Plaintiff saw Susan Hulak, N.P., on December 13, 2006, and reported feeling sad and hopeless. Her mood and affective range were dysphoric. Nurse Hulak changed her medications. AR 804.

On January 25, 2007, Plaintiff saw Greg Hirokawa, Ph.D., for a consultive psychiatric evaluation. Plaintiff was cooperative and her effort was fair throughout the interview. Plaintiff reported a diagnoses of bipolar disorder and PTSD. She also reported depression, difficulty being around other people, poor concentration, paranoia, suicidal thoughts and mood swings. Her depression began in her twenties and her PTSD was a result of abuse by her father and ex-husband. She indicated that her symptoms have been improving with medication. AR 722.

On mental status examination, her speech was pressured at times. Her mood appeared depressed and her affect was appropriate to content. Plaintiff reported her sleep as poor and her appetite as good. Plaintiff denied current suicidal ideation. Intellectual functioning was within the average range and recent/remote memory appeared to be intact. Plaintiff was able to perform a simple three-step command and concentration for conversation was adequate. Plaintiff reported that she does laundry, has a few friends and goes to church. AR 723-725.

Dr. Hirokawa diagnosed depressive disorder, not otherwise specified, and personality disorder, not otherwise specified. Plaintiff also had economic, social environment and health stressors. He believed that her depression was within the mild range, noting that her communication skills were fair and that her response to treatment was fair. There was a fair likelihood that this would improve in the next twelve months. Plaintiff had a positive work history consisting of maintaining a job for an extended period and her attitude towards seeking employment is fair. Plaintiff's personality disorder consisted of poor interpersonal skills. AR 726.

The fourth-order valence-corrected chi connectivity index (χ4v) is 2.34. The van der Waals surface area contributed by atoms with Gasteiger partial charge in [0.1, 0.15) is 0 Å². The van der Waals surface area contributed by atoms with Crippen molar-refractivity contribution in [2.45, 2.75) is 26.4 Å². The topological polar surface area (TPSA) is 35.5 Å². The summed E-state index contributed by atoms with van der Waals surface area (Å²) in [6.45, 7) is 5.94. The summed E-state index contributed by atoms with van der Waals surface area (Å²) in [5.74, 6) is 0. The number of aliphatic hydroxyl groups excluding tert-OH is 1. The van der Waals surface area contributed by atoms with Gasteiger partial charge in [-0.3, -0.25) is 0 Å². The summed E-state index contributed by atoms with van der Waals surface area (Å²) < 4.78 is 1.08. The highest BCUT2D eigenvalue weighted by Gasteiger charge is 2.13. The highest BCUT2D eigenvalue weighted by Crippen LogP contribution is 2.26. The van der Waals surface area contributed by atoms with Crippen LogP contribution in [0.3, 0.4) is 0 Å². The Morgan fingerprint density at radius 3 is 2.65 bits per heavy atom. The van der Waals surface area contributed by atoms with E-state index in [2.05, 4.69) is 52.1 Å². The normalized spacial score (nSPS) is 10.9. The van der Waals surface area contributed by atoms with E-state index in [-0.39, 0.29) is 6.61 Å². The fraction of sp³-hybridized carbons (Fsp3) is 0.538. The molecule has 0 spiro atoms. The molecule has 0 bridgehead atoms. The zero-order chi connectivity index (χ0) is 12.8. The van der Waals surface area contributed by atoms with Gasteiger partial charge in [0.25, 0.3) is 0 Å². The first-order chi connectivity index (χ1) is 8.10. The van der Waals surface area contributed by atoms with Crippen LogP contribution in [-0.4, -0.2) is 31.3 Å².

Dr. Hirokawa believed that Plaintiff had mild limitations in her ability to (1) remember locations and work-like functions; (2) understand, remember and carry out very short and simple instructions; (3) understand and remember detailed instructions; (4) maintain attention and concentration for extended periods; (5) accept instruction from a supervisor and respond appropriately; (6) perform activities within a schedule, maintain regular attendance and be punctual; (7) function independently and sustain and ordinary routine without special supervision; and (8) interact with co-workers. Plaintiff was mildly to moderately limited in her ability to (1) complete a normal workday and workweek without interruption from psychologically based symptoms; (2) perform at a consistent pace; and (3) withstand the stress of a routine workday. The likelihood of Plaintiff emotionally deteriorating in a work environment was minimal to moderate. AR 726-727.

On January 27, 2007, Plaintiff saw Abbas Mehdi, M.D., for a consultive orthopedic examination. Plaintiff complained of depression, PTSD, memory problems and bilateral knee problems. On examination, Plaintiff walked without evidence of a limp. Range of motion in the lower extremities was within normal limits. There was no evidence of joint pain, swelling, tenderness or inflammation. Pulses, reflexes and motor strength were normal. Sensation to pinprick and light touch was normal throughout the lower extremities. Dr. Mehdi opined that Plaintiff would not have any physical limitations, though she may have limitations related to her psychiatric disorders. AR 728-731.

On January 30, 2007, Plaintiff told Nurse Hulak that she was doing well overall. Her mood was anxious and her affect was restricted. Nurse Hulak changed her medications. AR 803. Plaintiff saw Mr. Wiens on January 31, 2007. She reported that she was only taking a horticulture class, which helped her relax and reduce stress. AR 802.